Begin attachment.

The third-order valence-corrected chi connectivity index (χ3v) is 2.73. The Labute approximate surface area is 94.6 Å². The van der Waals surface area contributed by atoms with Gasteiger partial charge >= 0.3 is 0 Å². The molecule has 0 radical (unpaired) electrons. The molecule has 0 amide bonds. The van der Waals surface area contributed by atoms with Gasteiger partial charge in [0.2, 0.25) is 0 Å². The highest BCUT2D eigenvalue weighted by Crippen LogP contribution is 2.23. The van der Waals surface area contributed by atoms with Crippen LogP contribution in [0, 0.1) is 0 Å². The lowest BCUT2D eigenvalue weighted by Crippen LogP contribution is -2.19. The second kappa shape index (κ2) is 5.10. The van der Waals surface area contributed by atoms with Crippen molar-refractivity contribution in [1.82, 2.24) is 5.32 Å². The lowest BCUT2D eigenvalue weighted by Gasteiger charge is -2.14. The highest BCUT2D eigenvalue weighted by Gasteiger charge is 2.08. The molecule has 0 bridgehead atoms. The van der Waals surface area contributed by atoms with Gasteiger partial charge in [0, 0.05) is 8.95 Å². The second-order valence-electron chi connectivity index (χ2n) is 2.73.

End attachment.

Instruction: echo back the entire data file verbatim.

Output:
The third-order valence-corrected chi connectivity index (χ3v) is 2.73. The Labute approximate surface area is 94.6 Å². The van der Waals surface area contributed by atoms with Gasteiger partial charge >= 0.3 is 0 Å². The molecule has 0 radical (unpaired) electrons. The molecule has 0 amide bonds. The van der Waals surface area contributed by atoms with Gasteiger partial charge in [0.2, 0.25) is 0 Å². The highest BCUT2D eigenvalue weighted by Crippen LogP contribution is 2.23. The van der Waals surface area contributed by atoms with Crippen LogP contribution in [0, 0.1) is 0 Å². The lowest BCUT2D eigenvalue weighted by Crippen LogP contribution is -2.19. The second kappa shape index (κ2) is 5.10. The van der Waals surface area contributed by atoms with Crippen molar-refractivity contribution in [1.82, 2.24) is 5.32 Å². The lowest BCUT2D eigenvalue weighted by Gasteiger charge is -2.14. The highest BCUT2D eigenvalue weighted by Gasteiger charge is 2.08. The molecule has 0 bridgehead atoms. The van der Waals surface area contributed by atoms with Gasteiger partial charge in [0, 0.05) is 8.95 Å². The second-order valence-electron chi connectivity index (χ2n) is 2.73.